Lately, some firms have started to put time into the creation and implementation of impressive and realistic Employee Value Propositions (EVP) - an excellent step in persuading potential Generation Y recruits that the organisation takes seriously its responsibilities, both to its people and to the society in which it operates.
Kathy McCormack, Vice President of Human Resources at Johnson Controls recently stated "firms today need to understand the need to personalise their offering to staff and especially Generation Y. We focus on providing our teams with opportunities to develop both on the job and in other forums, our “Tech Innovation Days” are just one example of this."
Firms also need to focus on Corporate Social Responsibility (CSR) projects that are achievable and realistic. Generation Y wants to feel that CSR is not just a box that can be ticked through lip service. They want to see a difference being made.
Likewise, mentoring programs are popular amongst Generation Y, and, if executed correctly, an effective means of management, facilitating knowledge-sharing and shared purpose.
We are seeing an increase across several sectors of mentoring programmes at all corporate levels, from management down to what would, not so long ago, have been viewed as shop-floor apprenticeships.
Mentorships play to the sense of continuous organisational improvement that Generation Y prizes so highly.
Put simply, Generation Y, collectively, wants more from life and work than previous generations have perhaps thought possible. They believe the world can and should be a better place as a result of their existence.
In order to motivate them, an organisation and its leaders must learn to effectively communicate and align corporate and employee goals, focus on outcomes rather than office hours, take an interest in the lives of employees out of work, in their challenges and successes, and learn to sincerely care about their wellbeing.
Any industry that can manage this will reap the benefits: greater employee (and customer) engagement, less short-tenure staff attrition and greater business success.
All to play for
Companies, not only in the manufacturing and maritime industries, but in all commercial spheres, must learn to attract Generation Y. To do this, the focus must be on the life experience an employee is being offered, not on only the professional experience.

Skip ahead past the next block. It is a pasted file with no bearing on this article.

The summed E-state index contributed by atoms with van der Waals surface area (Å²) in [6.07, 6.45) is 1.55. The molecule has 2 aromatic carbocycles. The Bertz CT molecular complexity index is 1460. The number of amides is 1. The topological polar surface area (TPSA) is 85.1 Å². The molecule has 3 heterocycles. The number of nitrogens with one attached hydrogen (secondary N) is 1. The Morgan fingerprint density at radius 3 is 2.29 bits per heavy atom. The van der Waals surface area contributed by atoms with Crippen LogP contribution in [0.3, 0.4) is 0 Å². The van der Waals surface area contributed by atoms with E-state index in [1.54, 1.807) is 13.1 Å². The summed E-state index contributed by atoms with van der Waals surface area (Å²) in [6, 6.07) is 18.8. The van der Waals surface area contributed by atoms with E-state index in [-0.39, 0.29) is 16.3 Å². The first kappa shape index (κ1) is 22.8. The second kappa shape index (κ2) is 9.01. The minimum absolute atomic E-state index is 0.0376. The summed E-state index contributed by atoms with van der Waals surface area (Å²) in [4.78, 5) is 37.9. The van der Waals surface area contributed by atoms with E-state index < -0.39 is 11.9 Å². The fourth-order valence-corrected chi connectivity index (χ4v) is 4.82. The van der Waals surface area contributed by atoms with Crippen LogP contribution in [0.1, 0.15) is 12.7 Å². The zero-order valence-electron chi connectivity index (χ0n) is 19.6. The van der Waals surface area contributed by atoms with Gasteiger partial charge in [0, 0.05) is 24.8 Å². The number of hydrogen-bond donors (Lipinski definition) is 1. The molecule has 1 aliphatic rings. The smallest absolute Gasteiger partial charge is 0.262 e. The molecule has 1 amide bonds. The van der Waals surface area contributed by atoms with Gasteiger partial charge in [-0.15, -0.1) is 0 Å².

According to Robin Windley - SVP Human Capital at DP World "There is a need to look at the drivers of different generations, not just Gen Y, but in this case “more of the same” will not work. The proposition that we put to potential employees needs to be compelling and offer them something that excites them. Consistent working hours, regular structured work, conditions that have not changed for years, will not do it. Opportunities to work in different locations, doing different and challenging tasks, projects that have a clear objective and short turnaround time are likely to be more interesting. For the employer we have to understand this and meet the changing demands without upsetting the fundamental needs of the business. It is also important to remember that a need for a balance of generations is the ideal. Too many of one and you run the risk of creating something unsustainable, one way or the other.”
Likewise, investment into skills training for Generation Y recruits must be prioritised: viewing it as a luxury will be ultimately self-defeating and cause inevitable damage to bottom lines, as the skills gap, already broad, inevitably widens further.
Generation Y employees must feel relaxed and happy in their place of work - or they will leave. For this reason, companies and managers must ensure the social environment in the work place is optimal - the balance between informality and formality that has existed for decades must be re-examined and re-calibrated.
Formality must yield some ground in the name of progress.
Accommodating Generation Y might seem a tall order, but Generation Y will soon be followed by the Millenials...
If employers think they have had it hard with Generation Y, many will consider early retirement when they hear what Millenials believe entails a healthy work/life balance.
Change now, before it is too late.